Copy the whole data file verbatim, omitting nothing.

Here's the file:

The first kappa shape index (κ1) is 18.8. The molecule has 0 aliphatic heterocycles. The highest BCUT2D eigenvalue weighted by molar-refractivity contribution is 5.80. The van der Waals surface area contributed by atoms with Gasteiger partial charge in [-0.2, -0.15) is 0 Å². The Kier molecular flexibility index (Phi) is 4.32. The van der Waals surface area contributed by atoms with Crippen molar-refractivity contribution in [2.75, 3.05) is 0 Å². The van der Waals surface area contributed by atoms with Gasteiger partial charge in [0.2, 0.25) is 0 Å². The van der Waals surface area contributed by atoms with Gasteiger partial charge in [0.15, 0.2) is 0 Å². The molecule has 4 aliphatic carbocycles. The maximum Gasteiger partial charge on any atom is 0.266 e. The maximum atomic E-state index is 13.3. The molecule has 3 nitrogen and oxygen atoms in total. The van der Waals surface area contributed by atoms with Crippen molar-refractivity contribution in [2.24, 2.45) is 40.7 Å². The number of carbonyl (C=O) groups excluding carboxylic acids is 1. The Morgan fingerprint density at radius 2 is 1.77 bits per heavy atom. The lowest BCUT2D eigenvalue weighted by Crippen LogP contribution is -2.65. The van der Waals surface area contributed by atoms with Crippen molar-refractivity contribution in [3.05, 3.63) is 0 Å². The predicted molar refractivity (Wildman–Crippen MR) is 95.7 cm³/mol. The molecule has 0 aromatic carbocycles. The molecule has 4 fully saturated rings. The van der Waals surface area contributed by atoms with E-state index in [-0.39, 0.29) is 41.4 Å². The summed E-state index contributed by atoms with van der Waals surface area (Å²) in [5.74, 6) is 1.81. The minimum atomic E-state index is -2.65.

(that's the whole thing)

The first kappa shape index (κ1) is 18.8. The molecule has 0 aliphatic heterocycles. The highest BCUT2D eigenvalue weighted by molar-refractivity contribution is 5.80. The van der Waals surface area contributed by atoms with Gasteiger partial charge in [-0.2, -0.15) is 0 Å². The Kier molecular flexibility index (Phi) is 4.32. The van der Waals surface area contributed by atoms with Crippen molar-refractivity contribution in [2.75, 3.05) is 0 Å². The van der Waals surface area contributed by atoms with Gasteiger partial charge in [0.2, 0.25) is 0 Å². The van der Waals surface area contributed by atoms with Gasteiger partial charge in [0.15, 0.2) is 0 Å². The molecule has 4 aliphatic carbocycles. The maximum Gasteiger partial charge on any atom is 0.266 e. The maximum atomic E-state index is 13.3. The molecule has 3 nitrogen and oxygen atoms in total. The van der Waals surface area contributed by atoms with Crippen molar-refractivity contribution in [2.24, 2.45) is 40.7 Å². The number of carbonyl (C=O) groups excluding carboxylic acids is 1. The Morgan fingerprint density at radius 2 is 1.77 bits per heavy atom. The lowest BCUT2D eigenvalue weighted by Crippen LogP contribution is -2.65. The van der Waals surface area contributed by atoms with Crippen molar-refractivity contribution in [3.05, 3.63) is 0 Å². The predicted molar refractivity (Wildman–Crippen MR) is 95.7 cm³/mol. The molecule has 0 aromatic carbocycles. The molecule has 4 fully saturated rings. The van der Waals surface area contributed by atoms with E-state index in [-0.39, 0.29) is 41.4 Å². The summed E-state index contributed by atoms with van der Waals surface area (Å²) in [5.74, 6) is 1.81. The minimum atomic E-state index is -2.65.